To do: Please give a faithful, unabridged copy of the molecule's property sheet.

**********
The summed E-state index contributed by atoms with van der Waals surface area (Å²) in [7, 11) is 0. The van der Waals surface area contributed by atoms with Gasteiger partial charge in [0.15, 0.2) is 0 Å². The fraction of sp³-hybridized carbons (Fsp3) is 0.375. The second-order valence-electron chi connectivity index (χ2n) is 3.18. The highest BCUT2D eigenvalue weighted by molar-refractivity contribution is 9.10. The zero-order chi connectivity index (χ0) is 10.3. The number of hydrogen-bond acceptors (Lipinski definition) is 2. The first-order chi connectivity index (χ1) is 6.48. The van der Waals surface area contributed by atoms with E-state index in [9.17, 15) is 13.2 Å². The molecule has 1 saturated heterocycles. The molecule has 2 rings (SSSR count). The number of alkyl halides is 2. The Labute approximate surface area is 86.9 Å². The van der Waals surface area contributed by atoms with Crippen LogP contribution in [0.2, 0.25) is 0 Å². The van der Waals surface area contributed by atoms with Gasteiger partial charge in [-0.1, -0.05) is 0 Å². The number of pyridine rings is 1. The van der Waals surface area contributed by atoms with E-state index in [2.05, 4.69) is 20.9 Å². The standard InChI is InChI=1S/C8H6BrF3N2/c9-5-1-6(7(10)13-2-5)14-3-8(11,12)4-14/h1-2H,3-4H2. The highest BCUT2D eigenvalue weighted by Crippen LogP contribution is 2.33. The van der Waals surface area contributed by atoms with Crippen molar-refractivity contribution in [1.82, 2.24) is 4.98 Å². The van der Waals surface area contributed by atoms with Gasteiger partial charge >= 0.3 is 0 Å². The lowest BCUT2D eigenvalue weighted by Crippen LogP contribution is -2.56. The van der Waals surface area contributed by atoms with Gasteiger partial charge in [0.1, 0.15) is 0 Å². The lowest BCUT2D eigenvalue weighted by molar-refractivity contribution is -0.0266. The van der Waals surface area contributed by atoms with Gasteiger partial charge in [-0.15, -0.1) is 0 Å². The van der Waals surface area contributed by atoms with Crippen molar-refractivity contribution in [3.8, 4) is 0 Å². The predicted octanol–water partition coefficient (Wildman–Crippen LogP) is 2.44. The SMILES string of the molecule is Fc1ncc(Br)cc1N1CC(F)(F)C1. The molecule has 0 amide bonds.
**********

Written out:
The summed E-state index contributed by atoms with van der Waals surface area (Å²) in [7, 11) is 0. The van der Waals surface area contributed by atoms with Gasteiger partial charge in [0.15, 0.2) is 0 Å². The fraction of sp³-hybridized carbons (Fsp3) is 0.375. The second-order valence-electron chi connectivity index (χ2n) is 3.18. The highest BCUT2D eigenvalue weighted by molar-refractivity contribution is 9.10. The zero-order chi connectivity index (χ0) is 10.3. The number of hydrogen-bond acceptors (Lipinski definition) is 2. The first-order chi connectivity index (χ1) is 6.48. The van der Waals surface area contributed by atoms with E-state index in [9.17, 15) is 13.2 Å². The molecule has 1 saturated heterocycles. The molecule has 2 rings (SSSR count). The number of alkyl halides is 2. The Labute approximate surface area is 86.9 Å². The van der Waals surface area contributed by atoms with Crippen LogP contribution in [0.2, 0.25) is 0 Å². The van der Waals surface area contributed by atoms with Gasteiger partial charge in [-0.1, -0.05) is 0 Å². The number of pyridine rings is 1. The van der Waals surface area contributed by atoms with E-state index in [2.05, 4.69) is 20.9 Å². The standard InChI is InChI=1S/C8H6BrF3N2/c9-5-1-6(7(10)13-2-5)14-3-8(11,12)4-14/h1-2H,3-4H2. The highest BCUT2D eigenvalue weighted by Crippen LogP contribution is 2.33. The van der Waals surface area contributed by atoms with Crippen molar-refractivity contribution in [1.82, 2.24) is 4.98 Å². The van der Waals surface area contributed by atoms with Gasteiger partial charge >= 0.3 is 0 Å². The lowest BCUT2D eigenvalue weighted by Crippen LogP contribution is -2.56. The van der Waals surface area contributed by atoms with Gasteiger partial charge in [0.1, 0.15) is 0 Å². The lowest BCUT2D eigenvalue weighted by molar-refractivity contribution is -0.0266. The van der Waals surface area contributed by atoms with Gasteiger partial charge in [-0.15, -0.1) is 0 Å². The van der Waals surface area contributed by atoms with Crippen molar-refractivity contribution in [3.8, 4) is 0 Å². The predicted octanol–water partition coefficient (Wildman–Crippen LogP) is 2.44. The SMILES string of the molecule is Fc1ncc(Br)cc1N1CC(F)(F)C1. The molecule has 0 amide bonds.